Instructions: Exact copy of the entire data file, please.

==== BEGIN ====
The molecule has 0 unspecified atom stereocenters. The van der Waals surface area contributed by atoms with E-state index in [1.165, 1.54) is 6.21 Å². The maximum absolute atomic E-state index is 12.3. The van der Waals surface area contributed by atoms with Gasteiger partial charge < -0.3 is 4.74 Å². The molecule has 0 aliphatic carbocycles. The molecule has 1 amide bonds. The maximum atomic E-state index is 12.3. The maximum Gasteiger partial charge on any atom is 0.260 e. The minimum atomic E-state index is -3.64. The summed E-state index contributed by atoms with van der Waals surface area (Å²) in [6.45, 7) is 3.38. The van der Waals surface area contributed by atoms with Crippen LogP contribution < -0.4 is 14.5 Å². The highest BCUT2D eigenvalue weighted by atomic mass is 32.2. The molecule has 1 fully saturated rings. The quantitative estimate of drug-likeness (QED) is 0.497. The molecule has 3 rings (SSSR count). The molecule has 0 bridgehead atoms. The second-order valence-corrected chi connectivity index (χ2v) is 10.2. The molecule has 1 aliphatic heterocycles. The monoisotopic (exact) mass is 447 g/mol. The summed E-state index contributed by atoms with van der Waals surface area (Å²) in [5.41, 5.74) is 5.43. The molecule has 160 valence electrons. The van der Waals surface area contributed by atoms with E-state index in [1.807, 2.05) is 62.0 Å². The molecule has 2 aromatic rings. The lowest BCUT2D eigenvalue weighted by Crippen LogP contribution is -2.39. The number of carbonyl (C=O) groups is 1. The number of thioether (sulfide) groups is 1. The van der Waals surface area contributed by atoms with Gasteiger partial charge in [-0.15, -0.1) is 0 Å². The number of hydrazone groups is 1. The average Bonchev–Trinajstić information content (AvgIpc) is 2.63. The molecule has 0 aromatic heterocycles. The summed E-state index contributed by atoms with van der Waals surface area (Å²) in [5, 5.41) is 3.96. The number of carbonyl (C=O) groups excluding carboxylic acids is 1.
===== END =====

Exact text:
The molecule has 0 unspecified atom stereocenters. The van der Waals surface area contributed by atoms with E-state index in [1.165, 1.54) is 6.21 Å². The maximum absolute atomic E-state index is 12.3. The van der Waals surface area contributed by atoms with Gasteiger partial charge < -0.3 is 4.74 Å². The molecule has 0 aliphatic carbocycles. The molecule has 1 amide bonds. The maximum atomic E-state index is 12.3. The maximum Gasteiger partial charge on any atom is 0.260 e. The minimum atomic E-state index is -3.64. The summed E-state index contributed by atoms with van der Waals surface area (Å²) in [6.45, 7) is 3.38. The van der Waals surface area contributed by atoms with Crippen LogP contribution < -0.4 is 14.5 Å². The highest BCUT2D eigenvalue weighted by atomic mass is 32.2. The molecule has 1 fully saturated rings. The quantitative estimate of drug-likeness (QED) is 0.497. The molecule has 3 rings (SSSR count). The molecule has 0 bridgehead atoms. The second-order valence-corrected chi connectivity index (χ2v) is 10.2. The molecule has 1 aliphatic heterocycles. The monoisotopic (exact) mass is 447 g/mol. The summed E-state index contributed by atoms with van der Waals surface area (Å²) in [5.41, 5.74) is 5.43. The molecule has 160 valence electrons. The van der Waals surface area contributed by atoms with E-state index in [1.807, 2.05) is 62.0 Å². The molecule has 2 aromatic rings. The lowest BCUT2D eigenvalue weighted by Crippen LogP contribution is -2.39. The number of carbonyl (C=O) groups is 1. The number of thioether (sulfide) groups is 1. The van der Waals surface area contributed by atoms with Gasteiger partial charge in [-0.15, -0.1) is 0 Å². The number of hydrazone groups is 1. The average Bonchev–Trinajstić information content (AvgIpc) is 2.63. The molecule has 0 aromatic heterocycles. The summed E-state index contributed by atoms with van der Waals surface area (Å²) in [5, 5.41) is 3.96. The number of carbonyl (C=O) groups excluding carboxylic acids is 1.